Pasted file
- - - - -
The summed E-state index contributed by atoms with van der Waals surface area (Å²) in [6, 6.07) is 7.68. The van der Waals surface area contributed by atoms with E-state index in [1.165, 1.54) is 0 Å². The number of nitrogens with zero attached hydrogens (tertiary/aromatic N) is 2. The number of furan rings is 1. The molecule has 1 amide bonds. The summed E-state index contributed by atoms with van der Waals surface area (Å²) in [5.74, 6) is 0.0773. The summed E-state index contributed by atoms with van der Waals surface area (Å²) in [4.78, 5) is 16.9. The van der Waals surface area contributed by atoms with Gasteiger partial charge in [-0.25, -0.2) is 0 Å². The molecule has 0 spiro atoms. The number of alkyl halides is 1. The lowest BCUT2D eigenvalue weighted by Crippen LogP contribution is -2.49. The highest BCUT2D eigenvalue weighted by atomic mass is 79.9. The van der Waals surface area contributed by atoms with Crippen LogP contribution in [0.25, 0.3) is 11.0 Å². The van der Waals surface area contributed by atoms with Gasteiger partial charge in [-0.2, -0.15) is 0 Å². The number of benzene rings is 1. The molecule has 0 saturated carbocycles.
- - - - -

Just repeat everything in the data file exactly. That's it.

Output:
The summed E-state index contributed by atoms with van der Waals surface area (Å²) in [6, 6.07) is 7.68. The van der Waals surface area contributed by atoms with E-state index in [1.165, 1.54) is 0 Å². The number of nitrogens with zero attached hydrogens (tertiary/aromatic N) is 2. The number of furan rings is 1. The molecule has 1 amide bonds. The summed E-state index contributed by atoms with van der Waals surface area (Å²) in [5.74, 6) is 0.0773. The summed E-state index contributed by atoms with van der Waals surface area (Å²) in [4.78, 5) is 16.9. The van der Waals surface area contributed by atoms with Gasteiger partial charge in [-0.25, -0.2) is 0 Å². The molecule has 0 spiro atoms. The number of alkyl halides is 1. The lowest BCUT2D eigenvalue weighted by Crippen LogP contribution is -2.49. The highest BCUT2D eigenvalue weighted by atomic mass is 79.9. The van der Waals surface area contributed by atoms with Crippen LogP contribution in [0.25, 0.3) is 11.0 Å². The van der Waals surface area contributed by atoms with Gasteiger partial charge in [-0.2, -0.15) is 0 Å². The number of benzene rings is 1. The molecule has 0 saturated carbocycles.